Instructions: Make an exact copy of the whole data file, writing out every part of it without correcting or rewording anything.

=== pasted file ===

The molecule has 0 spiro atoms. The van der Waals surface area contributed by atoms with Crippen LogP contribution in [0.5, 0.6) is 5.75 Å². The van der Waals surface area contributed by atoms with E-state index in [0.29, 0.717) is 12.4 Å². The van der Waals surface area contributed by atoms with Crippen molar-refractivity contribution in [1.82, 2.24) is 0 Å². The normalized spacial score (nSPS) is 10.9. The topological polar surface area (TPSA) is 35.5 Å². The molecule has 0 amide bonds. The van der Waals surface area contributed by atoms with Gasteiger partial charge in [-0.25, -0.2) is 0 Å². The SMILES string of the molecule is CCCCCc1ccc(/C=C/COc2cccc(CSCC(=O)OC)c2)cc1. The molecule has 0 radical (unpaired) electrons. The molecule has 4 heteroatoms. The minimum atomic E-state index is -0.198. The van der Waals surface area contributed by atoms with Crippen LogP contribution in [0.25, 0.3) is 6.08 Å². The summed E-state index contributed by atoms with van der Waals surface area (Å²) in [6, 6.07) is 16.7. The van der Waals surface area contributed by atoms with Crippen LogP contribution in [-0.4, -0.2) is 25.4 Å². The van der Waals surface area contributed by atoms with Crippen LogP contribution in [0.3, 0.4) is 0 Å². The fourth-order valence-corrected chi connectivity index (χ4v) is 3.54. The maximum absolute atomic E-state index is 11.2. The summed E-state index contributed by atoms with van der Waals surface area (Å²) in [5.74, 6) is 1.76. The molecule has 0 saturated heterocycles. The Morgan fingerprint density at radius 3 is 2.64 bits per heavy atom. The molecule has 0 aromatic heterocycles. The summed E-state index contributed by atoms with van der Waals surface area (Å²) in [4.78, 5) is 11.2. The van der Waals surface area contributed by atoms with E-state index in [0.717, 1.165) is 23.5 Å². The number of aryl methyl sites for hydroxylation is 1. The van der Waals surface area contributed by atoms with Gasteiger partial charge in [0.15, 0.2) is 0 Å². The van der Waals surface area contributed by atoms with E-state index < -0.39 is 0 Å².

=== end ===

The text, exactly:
The molecule has 0 spiro atoms. The van der Waals surface area contributed by atoms with Crippen LogP contribution in [0.5, 0.6) is 5.75 Å². The van der Waals surface area contributed by atoms with E-state index in [0.29, 0.717) is 12.4 Å². The van der Waals surface area contributed by atoms with Crippen molar-refractivity contribution in [1.82, 2.24) is 0 Å². The normalized spacial score (nSPS) is 10.9. The topological polar surface area (TPSA) is 35.5 Å². The molecule has 0 amide bonds. The van der Waals surface area contributed by atoms with Gasteiger partial charge in [-0.25, -0.2) is 0 Å². The SMILES string of the molecule is CCCCCc1ccc(/C=C/COc2cccc(CSCC(=O)OC)c2)cc1. The molecule has 0 radical (unpaired) electrons. The molecule has 4 heteroatoms. The minimum atomic E-state index is -0.198. The van der Waals surface area contributed by atoms with Crippen LogP contribution in [0.25, 0.3) is 6.08 Å². The summed E-state index contributed by atoms with van der Waals surface area (Å²) in [6, 6.07) is 16.7. The van der Waals surface area contributed by atoms with Crippen LogP contribution in [-0.4, -0.2) is 25.4 Å². The van der Waals surface area contributed by atoms with Crippen LogP contribution in [0.3, 0.4) is 0 Å². The fourth-order valence-corrected chi connectivity index (χ4v) is 3.54. The maximum absolute atomic E-state index is 11.2. The summed E-state index contributed by atoms with van der Waals surface area (Å²) in [5.74, 6) is 1.76. The molecule has 0 saturated heterocycles. The Morgan fingerprint density at radius 3 is 2.64 bits per heavy atom. The molecule has 0 aromatic heterocycles. The summed E-state index contributed by atoms with van der Waals surface area (Å²) in [4.78, 5) is 11.2. The van der Waals surface area contributed by atoms with E-state index in [0.717, 1.165) is 23.5 Å². The number of aryl methyl sites for hydroxylation is 1. The van der Waals surface area contributed by atoms with Gasteiger partial charge in [0.15, 0.2) is 0 Å². The van der Waals surface area contributed by atoms with E-state index < -0.39 is 0 Å².